Can Putting FUN Your Environment Make a Process More Effective?

Work and fun are like oil and water.  No matter how hard you stir them together, they always separate from each other.  At work, we need to be professional, focused, and serious in following our processes.  Does FUN make us more productive or effective?

I was engaged to improve a shipping process that would basically create a formula to tell the shipping team which orders to pick and pack.  Sounds simple, right?  The biggest problem was that boxes were packed based on the customer’s status (platinum, gold, silver, bronze).  A customer’s status was determined by the total sales volume for the previous year.  There was a manual work around put in place to support this new program.  A member of the shipping team would look at all the orders coming in and manually sort them into piles for each customer status.

The solution was to have the system prioritize orders by the customer’s status, stop printing out orders as they came in for shipment, and have shipping team members print pick/pack orders on demand instead of having a printer spew out reams of paper that would be sorted into piles.  A touch screen was put in place to make printing pick/pack orders on demand easier for the Shipping team members.  When they were ready to start a new pick/pack order, a Shipping team member would stop by the touch screen, touch a single button on the screen, and the next prioritized order in the queue would be printed.  The shipping team member would complete the pick/pack order and bring it to the appropriate shipping station (FEDEX, USPS, UPS, or DHL).  A quick scan of the pick/pack order bar code and the shipping label would be printed.

Removing the manual process of printing orders and sorting them into piles was eliminated, hours were saved by not having to manually sort, and team members were freed up to handle shipping more pick/pack orders.  The overall impact was that the cycle time to ship a platinum customer’s order was reduced by 50%.  Awesome!  Then we got the bad news – after one month the cycle time returned to the previous level.  Something had gone wrong in the process and system.  We needed to investigate.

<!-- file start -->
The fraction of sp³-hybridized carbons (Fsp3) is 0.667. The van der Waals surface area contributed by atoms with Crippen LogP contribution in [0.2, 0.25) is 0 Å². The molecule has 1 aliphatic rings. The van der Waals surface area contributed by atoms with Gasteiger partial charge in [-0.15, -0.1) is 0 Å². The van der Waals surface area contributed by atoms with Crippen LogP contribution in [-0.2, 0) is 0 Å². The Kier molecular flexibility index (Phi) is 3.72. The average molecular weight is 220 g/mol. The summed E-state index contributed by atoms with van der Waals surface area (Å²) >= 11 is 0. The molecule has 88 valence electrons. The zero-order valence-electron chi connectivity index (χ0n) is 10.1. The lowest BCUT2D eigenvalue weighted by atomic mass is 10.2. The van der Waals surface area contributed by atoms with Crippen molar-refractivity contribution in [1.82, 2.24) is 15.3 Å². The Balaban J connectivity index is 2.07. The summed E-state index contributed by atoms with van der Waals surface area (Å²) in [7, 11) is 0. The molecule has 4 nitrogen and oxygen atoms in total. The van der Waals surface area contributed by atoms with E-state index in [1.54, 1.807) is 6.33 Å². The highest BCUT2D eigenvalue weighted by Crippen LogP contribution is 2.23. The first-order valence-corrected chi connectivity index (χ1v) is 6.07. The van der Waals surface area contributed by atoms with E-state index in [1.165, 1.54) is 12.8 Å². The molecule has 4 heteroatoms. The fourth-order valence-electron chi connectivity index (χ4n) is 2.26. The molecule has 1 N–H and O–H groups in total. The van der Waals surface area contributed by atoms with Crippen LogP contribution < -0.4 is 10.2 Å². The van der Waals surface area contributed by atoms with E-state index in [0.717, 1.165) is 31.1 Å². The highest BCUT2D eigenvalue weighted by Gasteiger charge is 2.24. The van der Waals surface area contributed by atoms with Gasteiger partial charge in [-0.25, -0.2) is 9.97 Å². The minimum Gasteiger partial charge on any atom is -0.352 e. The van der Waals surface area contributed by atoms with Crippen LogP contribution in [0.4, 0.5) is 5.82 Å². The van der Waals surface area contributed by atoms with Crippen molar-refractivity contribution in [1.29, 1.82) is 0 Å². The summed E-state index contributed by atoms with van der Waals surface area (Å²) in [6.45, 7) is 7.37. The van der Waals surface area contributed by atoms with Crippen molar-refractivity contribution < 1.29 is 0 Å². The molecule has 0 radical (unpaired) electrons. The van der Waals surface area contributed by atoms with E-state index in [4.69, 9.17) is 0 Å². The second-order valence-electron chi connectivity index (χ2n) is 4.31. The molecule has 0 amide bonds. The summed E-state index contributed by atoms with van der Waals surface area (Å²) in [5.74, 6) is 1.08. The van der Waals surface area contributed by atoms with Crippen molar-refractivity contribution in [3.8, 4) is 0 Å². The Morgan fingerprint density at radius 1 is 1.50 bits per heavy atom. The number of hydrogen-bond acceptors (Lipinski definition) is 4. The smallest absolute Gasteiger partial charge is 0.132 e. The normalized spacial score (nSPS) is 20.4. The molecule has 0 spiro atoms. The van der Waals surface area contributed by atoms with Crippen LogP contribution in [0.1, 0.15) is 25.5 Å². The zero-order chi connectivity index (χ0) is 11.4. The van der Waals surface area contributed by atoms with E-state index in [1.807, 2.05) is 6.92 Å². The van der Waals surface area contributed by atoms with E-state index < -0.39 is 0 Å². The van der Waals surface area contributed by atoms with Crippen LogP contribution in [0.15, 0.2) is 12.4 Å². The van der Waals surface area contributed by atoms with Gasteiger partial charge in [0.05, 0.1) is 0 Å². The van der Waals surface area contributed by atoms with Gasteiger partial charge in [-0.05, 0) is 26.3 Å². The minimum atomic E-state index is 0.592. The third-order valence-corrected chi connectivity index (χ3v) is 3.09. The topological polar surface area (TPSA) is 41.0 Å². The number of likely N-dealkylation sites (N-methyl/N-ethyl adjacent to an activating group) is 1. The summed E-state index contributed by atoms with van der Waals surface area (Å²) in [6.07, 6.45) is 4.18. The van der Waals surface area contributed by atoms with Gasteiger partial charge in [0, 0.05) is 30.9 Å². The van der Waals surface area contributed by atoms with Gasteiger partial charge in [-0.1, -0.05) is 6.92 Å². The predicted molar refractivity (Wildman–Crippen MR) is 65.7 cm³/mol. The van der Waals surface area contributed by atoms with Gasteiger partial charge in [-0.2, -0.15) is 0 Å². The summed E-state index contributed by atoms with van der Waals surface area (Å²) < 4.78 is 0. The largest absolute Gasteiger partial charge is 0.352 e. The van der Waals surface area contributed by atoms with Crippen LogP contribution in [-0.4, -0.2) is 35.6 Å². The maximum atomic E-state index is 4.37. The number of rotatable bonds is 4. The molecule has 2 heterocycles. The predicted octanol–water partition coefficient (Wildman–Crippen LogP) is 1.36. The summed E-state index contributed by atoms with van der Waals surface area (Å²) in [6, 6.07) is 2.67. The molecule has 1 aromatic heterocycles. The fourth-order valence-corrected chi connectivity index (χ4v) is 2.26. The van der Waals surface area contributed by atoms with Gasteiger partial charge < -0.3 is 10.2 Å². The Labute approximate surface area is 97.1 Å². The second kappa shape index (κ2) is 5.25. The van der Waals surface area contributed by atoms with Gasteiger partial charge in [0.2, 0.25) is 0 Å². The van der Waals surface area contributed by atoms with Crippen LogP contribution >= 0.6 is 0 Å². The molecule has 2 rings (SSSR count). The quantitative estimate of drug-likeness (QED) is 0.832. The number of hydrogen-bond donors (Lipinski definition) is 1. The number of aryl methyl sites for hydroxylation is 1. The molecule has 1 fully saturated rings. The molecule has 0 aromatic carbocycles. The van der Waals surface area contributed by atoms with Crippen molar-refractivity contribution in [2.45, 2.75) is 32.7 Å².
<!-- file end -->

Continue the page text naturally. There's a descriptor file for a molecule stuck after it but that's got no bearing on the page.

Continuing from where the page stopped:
The IT team went back to the warehouse to perform a GEMBA.   We stayed out of the Shipping team’s way, watched throughout the day as they interacted with the system and avoided making any comments to them by letting them we wanted to see how it works first before answering any questions or making suggestions.  We timed the system response time.  The response time was exactly as it was a month ago. The printers were also timed and we discovered they were printing faster than a month ago.  We were confused.  There didn’t seem to be a system solution that would get the cycle time reduced.  It wasn’t until we sat down with the shipping team at lunch and answered a few questions on the system that we noticed something we had not seen before.  They were bored.  Well you’re not paid to have fun, right?  The IT team thought they could try to figure out a better process by pick packing a few orders themselves.  After 3 hours of picking and packing orders, they to missed the previous cycle time targets and quickly got bored.

The next morning, the IT team had a debrief on the issue.  We thoughtfully went through the process metrics and results.  We double checked the timings and system performance.  Finally, someone that was with my team in the warehouse said, “It’s just a boring job.”  “Well you are not paid to have fun,” was the response.  But one thing was clear, in our efforts to streamline the process we forgot about the environment the Shipping team was working in and how important that environment was to the effectiveness process.

We sat down with the shipping team’s leadership and had a great conversation on how to make the environment better.  Leadership let us know the team had been asking for the ability to play music.  The shipping team was not allowed to have ear buds or head phones playing music because they would not be able to hear the fork lifts and other equipment operating around them.  We had some funding and put in speakers around the warehouse for playing music.  The entire shipping team didn’t have the same taste in music.  The music they liked ranged from soft jazz all the way to slasher heavy metal.

We then made it a contest.  The team member that can pack/pick the most items for shipping could then select the music channel. That got a lot of excitement.  My team created a simple change to the touch screen.  We added 3 boxes to the screen that indicated the top 3 team members and the total number of items that team member picked/packed.  When the pick/pack order was scanned to print the shipping label, the count of items on that pick/pack order would be added to the team members daily total.  The screen was constantly being updated by either hitting refresh or hitting the button to print a new pick/pack order.

There was quite the competition to get control over the music.  Every hour the shipping team lead would huddle the team together and announce the winner.  The music station would change to the winner’s choice of music station.  The result?  Cycle times went down – way down!

We spent a lot of time with the shipping team focused on improving the environment.  Music was the first thing we accomplished but we also made other changes.  We added a 72-inch HD TV that was set to ESPN to get sports scores throughout the day.  Shipping team members could wear jeans and didn’t have to wear a standard uniform.  After these changes were implemented you could see and feel the change in the Shipping team.  They were less bored and more positive.

The result was we could reduce the cycle time by 70%. It was at this point we figured it out. The work environment does matter. We all need the right environment to operate the most effectively as we can.